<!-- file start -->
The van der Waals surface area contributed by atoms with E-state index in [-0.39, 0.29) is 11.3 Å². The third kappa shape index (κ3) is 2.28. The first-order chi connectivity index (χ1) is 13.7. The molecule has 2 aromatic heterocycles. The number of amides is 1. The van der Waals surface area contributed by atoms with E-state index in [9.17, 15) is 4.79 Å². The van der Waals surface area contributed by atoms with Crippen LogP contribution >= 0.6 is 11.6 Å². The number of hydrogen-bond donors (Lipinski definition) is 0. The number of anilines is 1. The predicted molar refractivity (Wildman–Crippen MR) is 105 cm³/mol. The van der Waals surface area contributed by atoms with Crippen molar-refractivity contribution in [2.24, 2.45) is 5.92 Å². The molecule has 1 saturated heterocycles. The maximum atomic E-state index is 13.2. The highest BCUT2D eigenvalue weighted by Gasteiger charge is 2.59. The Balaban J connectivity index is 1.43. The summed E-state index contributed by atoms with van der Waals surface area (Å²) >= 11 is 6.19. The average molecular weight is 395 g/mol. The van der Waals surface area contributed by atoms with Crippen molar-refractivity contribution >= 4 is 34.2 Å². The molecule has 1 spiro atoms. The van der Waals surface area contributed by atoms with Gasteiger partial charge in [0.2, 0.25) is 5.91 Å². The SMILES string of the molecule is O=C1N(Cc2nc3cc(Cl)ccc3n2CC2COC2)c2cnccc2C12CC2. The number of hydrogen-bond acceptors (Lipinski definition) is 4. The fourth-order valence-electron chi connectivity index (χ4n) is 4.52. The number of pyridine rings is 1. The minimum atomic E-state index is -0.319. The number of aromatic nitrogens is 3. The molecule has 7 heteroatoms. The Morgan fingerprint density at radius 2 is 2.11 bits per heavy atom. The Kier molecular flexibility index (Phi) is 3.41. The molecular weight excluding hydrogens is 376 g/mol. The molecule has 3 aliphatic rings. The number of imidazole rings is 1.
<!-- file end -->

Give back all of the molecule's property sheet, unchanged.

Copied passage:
The van der Waals surface area contributed by atoms with E-state index in [-0.39, 0.29) is 11.3 Å². The third kappa shape index (κ3) is 2.28. The first-order chi connectivity index (χ1) is 13.7. The molecule has 2 aromatic heterocycles. The number of amides is 1. The van der Waals surface area contributed by atoms with E-state index in [9.17, 15) is 4.79 Å². The van der Waals surface area contributed by atoms with Crippen LogP contribution >= 0.6 is 11.6 Å². The number of hydrogen-bond donors (Lipinski definition) is 0. The number of anilines is 1. The predicted molar refractivity (Wildman–Crippen MR) is 105 cm³/mol. The van der Waals surface area contributed by atoms with Crippen molar-refractivity contribution in [2.24, 2.45) is 5.92 Å². The molecule has 1 saturated heterocycles. The maximum atomic E-state index is 13.2. The highest BCUT2D eigenvalue weighted by Gasteiger charge is 2.59. The Balaban J connectivity index is 1.43. The summed E-state index contributed by atoms with van der Waals surface area (Å²) >= 11 is 6.19. The average molecular weight is 395 g/mol. The van der Waals surface area contributed by atoms with Crippen molar-refractivity contribution >= 4 is 34.2 Å². The molecule has 1 spiro atoms. The van der Waals surface area contributed by atoms with Gasteiger partial charge in [0.2, 0.25) is 5.91 Å². The SMILES string of the molecule is O=C1N(Cc2nc3cc(Cl)ccc3n2CC2COC2)c2cnccc2C12CC2. The number of hydrogen-bond acceptors (Lipinski definition) is 4. The fourth-order valence-electron chi connectivity index (χ4n) is 4.52. The number of pyridine rings is 1. The minimum atomic E-state index is -0.319. The number of aromatic nitrogens is 3. The molecule has 7 heteroatoms. The Morgan fingerprint density at radius 2 is 2.11 bits per heavy atom. The Kier molecular flexibility index (Phi) is 3.41. The molecular weight excluding hydrogens is 376 g/mol. The molecule has 3 aliphatic rings. The number of imidazole rings is 1.